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Ministry of Education.

Exemplar B: Merit

Explain how characters in two short stories are ‘out of their comfort zones’ and respond to the situations they face

Develops and structures ideas convincingly.

Clearly structured:

  • an introduction
  • separate paragraphs exploring how each story is linked to the theme
  • a conclusion comparing and contrasting the thematic treatment in the stories.

Develops relevant and connected ideas about characters in both stories, well supported by relevant examples.

Makes connections between the two stories: in this case, convincingly comments on significant thematic connections and diffferences.

Neither the boy, the main character in the short story Patricia Grace’s ‘The Hills’ nor the man in the taxi in Apirana Taylor’s ‘The Red Sari’ have control over the problems they face.

In ‘The Hills,’ the boy goes through a terrible experience after being taken to the police station. What starts out as few drinks with his friends turns into an experience that changes the boy forever. He is assaulted and insulted by the police. The boy thinks that it is all part of a game “only rougher than usual,” but he is definitely out of his comfort zone. At the police station the boy is cavity searched which has a huge impact on him. Before this happens the boy has been a “funny man” who imagines the hills look like “bums and boobs.” The experience in the police station changes his whole outlook on life. He cannot even look at the hills again, let alone joke about them like he did before.

The man in the taxi in the story ‘The Red Sari’ is facing a very different challenging situation. He is stuck in a traffic jam in the middle of New Delhi. He feels ‘out of his comfort zone’ because he does not know what to do. He is faced with beggars like Fatima asking for money. He cannot get away from the situation as the traffic is completely grid locked. The man tries to ignore Fatima and others like her around him. He thinks to himself, “Look straight ahead. Close your eyes? That’s like admitting something’s bothering you.” He wishes he couldn’t hear her calling to him or see her unmistakable sign language for eating as she pleads for food. He tries to reason his way through the problem by thinking that the poverty is so big that there is nothing that he can do about it. As soon as the traffic starts to move, the man can drive away from the beggars and pretend the problem that made him feel uncomfortable no longer exists.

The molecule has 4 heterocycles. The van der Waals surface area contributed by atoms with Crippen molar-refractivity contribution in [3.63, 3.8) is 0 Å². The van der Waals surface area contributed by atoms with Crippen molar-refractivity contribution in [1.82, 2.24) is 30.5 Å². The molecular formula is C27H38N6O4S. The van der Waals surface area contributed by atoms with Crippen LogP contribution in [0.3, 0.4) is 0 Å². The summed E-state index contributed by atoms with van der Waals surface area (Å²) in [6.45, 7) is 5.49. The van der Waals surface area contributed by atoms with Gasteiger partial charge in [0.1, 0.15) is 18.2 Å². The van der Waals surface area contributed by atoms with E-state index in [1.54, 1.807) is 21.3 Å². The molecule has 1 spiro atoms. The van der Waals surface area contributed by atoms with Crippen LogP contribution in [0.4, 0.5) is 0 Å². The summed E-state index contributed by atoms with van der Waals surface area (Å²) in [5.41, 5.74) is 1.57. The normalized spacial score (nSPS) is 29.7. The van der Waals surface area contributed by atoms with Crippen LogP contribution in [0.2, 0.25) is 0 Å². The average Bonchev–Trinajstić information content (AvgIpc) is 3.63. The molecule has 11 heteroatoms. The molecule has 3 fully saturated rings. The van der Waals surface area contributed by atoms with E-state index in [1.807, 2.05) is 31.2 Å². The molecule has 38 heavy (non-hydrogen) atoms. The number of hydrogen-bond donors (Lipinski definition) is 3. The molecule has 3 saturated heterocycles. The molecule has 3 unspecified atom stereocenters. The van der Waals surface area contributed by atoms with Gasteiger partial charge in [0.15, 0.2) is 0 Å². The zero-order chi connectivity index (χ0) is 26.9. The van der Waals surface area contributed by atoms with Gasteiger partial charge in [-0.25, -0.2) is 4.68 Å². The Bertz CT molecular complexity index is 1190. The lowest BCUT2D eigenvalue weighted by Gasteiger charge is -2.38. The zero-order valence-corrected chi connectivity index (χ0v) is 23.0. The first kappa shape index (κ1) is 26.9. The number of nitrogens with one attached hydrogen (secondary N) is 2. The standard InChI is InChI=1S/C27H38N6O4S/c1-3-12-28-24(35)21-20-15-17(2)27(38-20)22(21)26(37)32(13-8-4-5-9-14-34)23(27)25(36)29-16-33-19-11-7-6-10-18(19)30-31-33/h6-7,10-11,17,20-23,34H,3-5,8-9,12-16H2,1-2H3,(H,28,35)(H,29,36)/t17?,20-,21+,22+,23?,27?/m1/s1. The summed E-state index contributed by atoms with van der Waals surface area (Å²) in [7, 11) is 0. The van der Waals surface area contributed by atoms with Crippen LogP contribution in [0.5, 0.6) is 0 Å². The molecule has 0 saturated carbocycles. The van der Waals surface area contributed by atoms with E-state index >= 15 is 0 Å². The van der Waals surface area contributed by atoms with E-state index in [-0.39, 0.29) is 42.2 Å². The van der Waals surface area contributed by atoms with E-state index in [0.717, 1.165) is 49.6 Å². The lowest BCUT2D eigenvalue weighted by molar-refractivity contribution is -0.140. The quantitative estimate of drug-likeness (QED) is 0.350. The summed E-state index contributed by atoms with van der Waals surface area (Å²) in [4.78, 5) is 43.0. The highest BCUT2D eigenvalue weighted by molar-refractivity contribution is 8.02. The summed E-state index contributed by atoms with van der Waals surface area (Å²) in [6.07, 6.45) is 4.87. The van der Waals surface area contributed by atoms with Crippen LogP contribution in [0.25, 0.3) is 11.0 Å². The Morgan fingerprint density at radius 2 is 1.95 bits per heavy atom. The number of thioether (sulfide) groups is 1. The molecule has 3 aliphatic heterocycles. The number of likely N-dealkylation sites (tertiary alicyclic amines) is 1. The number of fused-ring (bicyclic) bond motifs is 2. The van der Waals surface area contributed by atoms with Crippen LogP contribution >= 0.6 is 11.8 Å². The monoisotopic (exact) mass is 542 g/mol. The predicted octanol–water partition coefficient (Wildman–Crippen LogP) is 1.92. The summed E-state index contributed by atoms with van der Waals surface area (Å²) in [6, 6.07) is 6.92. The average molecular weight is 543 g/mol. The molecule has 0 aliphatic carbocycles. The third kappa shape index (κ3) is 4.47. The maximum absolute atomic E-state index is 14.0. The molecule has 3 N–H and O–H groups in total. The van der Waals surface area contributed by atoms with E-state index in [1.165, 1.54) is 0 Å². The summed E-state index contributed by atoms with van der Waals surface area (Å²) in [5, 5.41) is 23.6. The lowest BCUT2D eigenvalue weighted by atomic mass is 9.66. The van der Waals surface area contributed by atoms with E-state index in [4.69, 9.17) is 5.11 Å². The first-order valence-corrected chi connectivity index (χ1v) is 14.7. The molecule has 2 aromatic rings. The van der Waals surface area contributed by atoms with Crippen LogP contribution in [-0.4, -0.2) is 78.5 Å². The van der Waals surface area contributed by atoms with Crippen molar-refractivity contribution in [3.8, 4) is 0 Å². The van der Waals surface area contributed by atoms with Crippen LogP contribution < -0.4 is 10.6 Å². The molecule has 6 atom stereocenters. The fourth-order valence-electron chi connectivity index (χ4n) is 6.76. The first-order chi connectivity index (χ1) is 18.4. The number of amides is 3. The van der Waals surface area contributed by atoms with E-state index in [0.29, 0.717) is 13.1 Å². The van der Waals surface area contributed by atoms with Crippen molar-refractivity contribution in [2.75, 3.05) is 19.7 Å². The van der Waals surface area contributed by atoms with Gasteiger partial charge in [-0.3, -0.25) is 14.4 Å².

The characters in both stories are in situations that neither of them want to be in. Both situations are similar in that neither character is in control, but the outcome in each case is completely different. Unlike the man in ‘The Red Sari’ who simply drives away from his problems and forgets the situation quickly, the boy in ‘The Hills’ cannot forget the experience he has been through and is deeply emotionally scarred.

Uses language features with control.

Appropriate and varied vocabulary choices made.

Range of syntax used with control.

Text conventions used accurately.

Published on: 23 Nov 2010